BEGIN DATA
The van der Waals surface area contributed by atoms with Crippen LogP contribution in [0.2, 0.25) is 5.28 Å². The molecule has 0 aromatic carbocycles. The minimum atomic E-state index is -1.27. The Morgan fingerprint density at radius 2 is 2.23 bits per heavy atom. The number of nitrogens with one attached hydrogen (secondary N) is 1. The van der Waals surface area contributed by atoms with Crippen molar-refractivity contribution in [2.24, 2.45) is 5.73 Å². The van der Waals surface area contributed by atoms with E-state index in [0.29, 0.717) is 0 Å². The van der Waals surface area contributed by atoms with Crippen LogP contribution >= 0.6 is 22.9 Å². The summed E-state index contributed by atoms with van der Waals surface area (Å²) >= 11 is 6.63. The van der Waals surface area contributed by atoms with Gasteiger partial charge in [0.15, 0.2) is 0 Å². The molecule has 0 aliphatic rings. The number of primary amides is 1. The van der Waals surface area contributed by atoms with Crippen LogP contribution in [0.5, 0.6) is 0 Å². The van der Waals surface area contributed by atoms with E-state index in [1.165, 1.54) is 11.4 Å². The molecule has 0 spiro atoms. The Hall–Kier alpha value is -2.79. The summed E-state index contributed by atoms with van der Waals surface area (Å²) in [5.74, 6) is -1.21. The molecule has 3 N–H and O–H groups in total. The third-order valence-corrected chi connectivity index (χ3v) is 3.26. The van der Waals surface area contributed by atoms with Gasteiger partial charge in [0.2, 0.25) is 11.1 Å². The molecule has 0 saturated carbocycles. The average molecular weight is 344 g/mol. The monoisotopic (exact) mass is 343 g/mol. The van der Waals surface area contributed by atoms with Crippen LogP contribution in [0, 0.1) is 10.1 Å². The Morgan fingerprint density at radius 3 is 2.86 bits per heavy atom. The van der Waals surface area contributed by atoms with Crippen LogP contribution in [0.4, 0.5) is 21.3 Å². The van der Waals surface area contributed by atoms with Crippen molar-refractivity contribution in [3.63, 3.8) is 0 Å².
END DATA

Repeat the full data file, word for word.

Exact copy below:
The van der Waals surface area contributed by atoms with Crippen LogP contribution in [0.2, 0.25) is 5.28 Å². The molecule has 0 aromatic carbocycles. The minimum atomic E-state index is -1.27. The Morgan fingerprint density at radius 2 is 2.23 bits per heavy atom. The number of nitrogens with one attached hydrogen (secondary N) is 1. The van der Waals surface area contributed by atoms with Crippen molar-refractivity contribution in [2.24, 2.45) is 5.73 Å². The van der Waals surface area contributed by atoms with E-state index in [0.29, 0.717) is 0 Å². The van der Waals surface area contributed by atoms with Crippen LogP contribution >= 0.6 is 22.9 Å². The summed E-state index contributed by atoms with van der Waals surface area (Å²) >= 11 is 6.63. The van der Waals surface area contributed by atoms with Gasteiger partial charge in [0.15, 0.2) is 0 Å². The molecule has 0 aliphatic rings. The number of primary amides is 1. The van der Waals surface area contributed by atoms with Crippen LogP contribution in [0.5, 0.6) is 0 Å². The van der Waals surface area contributed by atoms with E-state index in [1.165, 1.54) is 11.4 Å². The molecule has 0 spiro atoms. The Hall–Kier alpha value is -2.79. The summed E-state index contributed by atoms with van der Waals surface area (Å²) in [5.74, 6) is -1.21. The molecule has 3 N–H and O–H groups in total. The third-order valence-corrected chi connectivity index (χ3v) is 3.26. The van der Waals surface area contributed by atoms with Gasteiger partial charge in [0.2, 0.25) is 11.1 Å². The molecule has 0 saturated carbocycles. The average molecular weight is 344 g/mol. The monoisotopic (exact) mass is 343 g/mol. The van der Waals surface area contributed by atoms with Crippen LogP contribution in [0, 0.1) is 10.1 Å². The Morgan fingerprint density at radius 3 is 2.86 bits per heavy atom. The van der Waals surface area contributed by atoms with Crippen LogP contribution in [0.4, 0.5) is 21.3 Å². The van der Waals surface area contributed by atoms with Crippen molar-refractivity contribution in [3.63, 3.8) is 0 Å².